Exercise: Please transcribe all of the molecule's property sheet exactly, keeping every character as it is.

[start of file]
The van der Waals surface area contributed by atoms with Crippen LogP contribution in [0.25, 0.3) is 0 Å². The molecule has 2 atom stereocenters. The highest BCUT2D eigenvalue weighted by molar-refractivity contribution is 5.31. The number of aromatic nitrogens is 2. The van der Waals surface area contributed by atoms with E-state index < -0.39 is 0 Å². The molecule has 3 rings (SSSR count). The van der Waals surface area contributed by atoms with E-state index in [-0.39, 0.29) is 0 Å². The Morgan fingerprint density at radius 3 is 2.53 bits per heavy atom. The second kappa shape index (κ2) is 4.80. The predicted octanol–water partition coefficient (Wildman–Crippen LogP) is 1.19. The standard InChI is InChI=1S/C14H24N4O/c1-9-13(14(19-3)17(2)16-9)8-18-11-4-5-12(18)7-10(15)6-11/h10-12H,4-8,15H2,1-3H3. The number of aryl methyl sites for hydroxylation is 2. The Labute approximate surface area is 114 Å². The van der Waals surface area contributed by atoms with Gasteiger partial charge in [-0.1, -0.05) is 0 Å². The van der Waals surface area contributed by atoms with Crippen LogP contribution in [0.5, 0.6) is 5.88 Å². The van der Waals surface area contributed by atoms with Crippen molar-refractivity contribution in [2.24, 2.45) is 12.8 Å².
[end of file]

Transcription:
The van der Waals surface area contributed by atoms with Crippen LogP contribution in [0.25, 0.3) is 0 Å². The molecule has 2 atom stereocenters. The highest BCUT2D eigenvalue weighted by molar-refractivity contribution is 5.31. The number of aromatic nitrogens is 2. The van der Waals surface area contributed by atoms with E-state index < -0.39 is 0 Å². The molecule has 3 rings (SSSR count). The van der Waals surface area contributed by atoms with E-state index in [-0.39, 0.29) is 0 Å². The Morgan fingerprint density at radius 3 is 2.53 bits per heavy atom. The second kappa shape index (κ2) is 4.80. The predicted octanol–water partition coefficient (Wildman–Crippen LogP) is 1.19. The standard InChI is InChI=1S/C14H24N4O/c1-9-13(14(19-3)17(2)16-9)8-18-11-4-5-12(18)7-10(15)6-11/h10-12H,4-8,15H2,1-3H3. The number of aryl methyl sites for hydroxylation is 2. The Labute approximate surface area is 114 Å². The van der Waals surface area contributed by atoms with Gasteiger partial charge in [-0.1, -0.05) is 0 Å². The van der Waals surface area contributed by atoms with Crippen LogP contribution in [0.5, 0.6) is 5.88 Å². The van der Waals surface area contributed by atoms with Crippen molar-refractivity contribution in [2.24, 2.45) is 12.8 Å².